Lessons of the Deutsche Bank Story
Deutsche Bank, a German lender agreed to plead guilty and pay $2.5 billion to settle with regulators in the United States and the United Kingdom in connection with criminal charges that it rigged and manipulated the London interbank offered rate ("Libor"). Regulators announced the settlement Thursday, April 23, 2015. According to the regulators Libor is a benchmark for interest rates that apply to trillions of dollars of financial contracts. (Eyk Henning, "Deutsche Bank to Pay $2.5 billion to Settle Libor Investigation With U.S., U.K. Authorities," Wall Street Journal (April 23, 2015)). The conduct of some 29 Deutsche Bank managers, traders and submitters based in London, Frankfurt, Tokyo and New York was in question in the investigation. Regulators blamed the culture within Deutsche Bank because it allowed "egregious and pervasive misconduct to thrive." (Id.) To make matters worse, Deutsche Bank employees apparently destroyed phone records despite an order to maintain them and according to U.K.'s Financial Control Authority ("FCA"), "took far too long to produce vital documents," and "repeatedly mis[led]" regulators. (Id.) Deutsche Bank also failed "to fix relevant systems and controls" in an expeditious manner. (Id.) Deutsche Bank admitted that the actions taken by those employees in furthering the misconduct were within the scope of their employment." (Id.) "The bank has paid more than ‚¬7 billion over recent years for settlements and fines, stemming mostly from actions linked to the financial crisis." (Id.) The lessons to be learned from Deutsche Bank's troubles are moral, ethical and practical ones:
  1. Follow the golden rule which simply means you should be as fair to your customers, consumers and investors as you would wish them to be with you, i.e., do not take unfair advantage and sacrifice others in order to line your own pockets. A fair profit is good; an unfair profit is bad.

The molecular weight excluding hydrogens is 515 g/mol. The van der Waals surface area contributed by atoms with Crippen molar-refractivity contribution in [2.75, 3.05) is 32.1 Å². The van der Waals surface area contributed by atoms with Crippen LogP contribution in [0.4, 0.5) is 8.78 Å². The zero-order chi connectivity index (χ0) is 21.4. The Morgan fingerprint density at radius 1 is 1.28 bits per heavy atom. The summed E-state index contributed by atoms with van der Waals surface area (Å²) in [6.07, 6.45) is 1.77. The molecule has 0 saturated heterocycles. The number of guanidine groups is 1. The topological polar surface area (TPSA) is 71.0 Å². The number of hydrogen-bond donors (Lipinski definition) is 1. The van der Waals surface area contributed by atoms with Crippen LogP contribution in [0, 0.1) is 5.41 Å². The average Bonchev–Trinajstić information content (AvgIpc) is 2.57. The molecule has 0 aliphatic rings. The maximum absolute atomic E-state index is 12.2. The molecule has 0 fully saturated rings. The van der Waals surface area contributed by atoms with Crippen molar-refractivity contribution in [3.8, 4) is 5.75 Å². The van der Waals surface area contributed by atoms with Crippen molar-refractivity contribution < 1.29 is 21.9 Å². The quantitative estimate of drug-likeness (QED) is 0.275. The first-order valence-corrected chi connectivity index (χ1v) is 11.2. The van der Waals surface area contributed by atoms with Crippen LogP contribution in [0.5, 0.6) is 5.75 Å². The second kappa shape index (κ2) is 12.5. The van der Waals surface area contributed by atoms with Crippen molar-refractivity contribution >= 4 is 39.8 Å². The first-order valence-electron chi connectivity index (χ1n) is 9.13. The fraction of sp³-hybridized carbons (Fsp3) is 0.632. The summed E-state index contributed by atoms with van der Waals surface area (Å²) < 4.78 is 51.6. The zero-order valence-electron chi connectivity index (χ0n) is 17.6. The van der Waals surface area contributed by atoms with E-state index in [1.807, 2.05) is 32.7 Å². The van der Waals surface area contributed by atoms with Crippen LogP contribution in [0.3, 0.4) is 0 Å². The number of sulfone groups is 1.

2. If you need to hide what you are doing, you probably should not be doing it. Be as transparent as possible, and remember that in the digital age, you can be sure your sins will find you out and that evidence of them exists somewhere as perfectly preserved fossils.
  3. Effect change. Likely people within the organization who were not guilty of the conduct themselves either learned of it or at least knew the culture was a breeding ground for this kind of conduct. Be brave and speak up if you see this sort of thing happening in your organization.
  4. When the regulators come calling, remember Lesson #2: everything exists somewhere and it is unlikely that you will get away with trying to erase it. Plus to delete stuff makes you look even guiltier. If it's bad enough that you feel the need to delete it, common sense tells you that it might just be better to go ahead and own up to the problems, take swift action to rectify them, and negotiate an early settlement. Imagine what the attorney's fees and accountant's fees were for regulatory investigations dragging out so long and resulting in such large settlements in the Deutsche Bank affairs!
  5. Avoid leaving your company vulnerable to employee misconduct in the first place. Promote good conduct. Develop ethical statements or corporate codes of conduct. Do not reward bad conduct, and take swift action to punish it. Develop controls that will prevent or at least expose bad conduct; institute confidential hotlines or reporting systems in order to encourage employees to report bad conduct.
  6. Adopt good enterprise risk management practices so you can identify risks ahead of time and try to hedge against them through improved systems, reserves and insurance protection.
  7. Work with insurance professionals and attorneys who specialize in insurance coverage to make sure you have the best protections available in the event the regulators come calling.
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